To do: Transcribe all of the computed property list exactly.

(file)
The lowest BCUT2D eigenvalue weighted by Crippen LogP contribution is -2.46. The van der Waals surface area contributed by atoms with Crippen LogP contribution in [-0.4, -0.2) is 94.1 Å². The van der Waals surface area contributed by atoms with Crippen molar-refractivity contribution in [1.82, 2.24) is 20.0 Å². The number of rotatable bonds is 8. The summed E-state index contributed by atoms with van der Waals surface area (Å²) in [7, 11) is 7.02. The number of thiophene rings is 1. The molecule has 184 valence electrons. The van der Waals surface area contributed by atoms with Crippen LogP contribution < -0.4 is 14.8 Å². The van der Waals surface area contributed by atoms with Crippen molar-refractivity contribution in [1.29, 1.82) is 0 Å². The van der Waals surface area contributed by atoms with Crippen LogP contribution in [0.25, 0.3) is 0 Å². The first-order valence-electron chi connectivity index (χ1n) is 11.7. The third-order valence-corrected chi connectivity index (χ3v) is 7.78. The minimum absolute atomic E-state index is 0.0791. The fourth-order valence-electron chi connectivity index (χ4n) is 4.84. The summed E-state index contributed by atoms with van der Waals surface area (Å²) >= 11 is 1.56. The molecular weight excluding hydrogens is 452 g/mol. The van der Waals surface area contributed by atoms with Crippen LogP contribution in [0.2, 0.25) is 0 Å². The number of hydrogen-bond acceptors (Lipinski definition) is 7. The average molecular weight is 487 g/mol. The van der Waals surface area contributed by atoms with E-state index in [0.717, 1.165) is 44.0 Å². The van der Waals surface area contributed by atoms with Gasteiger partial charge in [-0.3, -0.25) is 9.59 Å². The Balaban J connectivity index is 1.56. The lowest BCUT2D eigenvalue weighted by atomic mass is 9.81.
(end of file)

The lowest BCUT2D eigenvalue weighted by Crippen LogP contribution is -2.46. The van der Waals surface area contributed by atoms with Crippen LogP contribution in [-0.4, -0.2) is 94.1 Å². The van der Waals surface area contributed by atoms with Crippen molar-refractivity contribution in [1.82, 2.24) is 20.0 Å². The number of rotatable bonds is 8. The summed E-state index contributed by atoms with van der Waals surface area (Å²) in [7, 11) is 7.02. The number of thiophene rings is 1. The molecule has 184 valence electrons. The van der Waals surface area contributed by atoms with Crippen LogP contribution < -0.4 is 14.8 Å². The van der Waals surface area contributed by atoms with Crippen molar-refractivity contribution in [1.29, 1.82) is 0 Å². The van der Waals surface area contributed by atoms with Crippen LogP contribution in [0.25, 0.3) is 0 Å². The first-order valence-electron chi connectivity index (χ1n) is 11.7. The third-order valence-corrected chi connectivity index (χ3v) is 7.78. The minimum absolute atomic E-state index is 0.0791. The fourth-order valence-electron chi connectivity index (χ4n) is 4.84. The summed E-state index contributed by atoms with van der Waals surface area (Å²) >= 11 is 1.56. The molecular weight excluding hydrogens is 452 g/mol. The van der Waals surface area contributed by atoms with Crippen LogP contribution in [0.2, 0.25) is 0 Å². The number of hydrogen-bond acceptors (Lipinski definition) is 7. The average molecular weight is 487 g/mol. The van der Waals surface area contributed by atoms with E-state index in [0.717, 1.165) is 44.0 Å². The van der Waals surface area contributed by atoms with Gasteiger partial charge in [-0.3, -0.25) is 9.59 Å². The Balaban J connectivity index is 1.56. The lowest BCUT2D eigenvalue weighted by atomic mass is 9.81.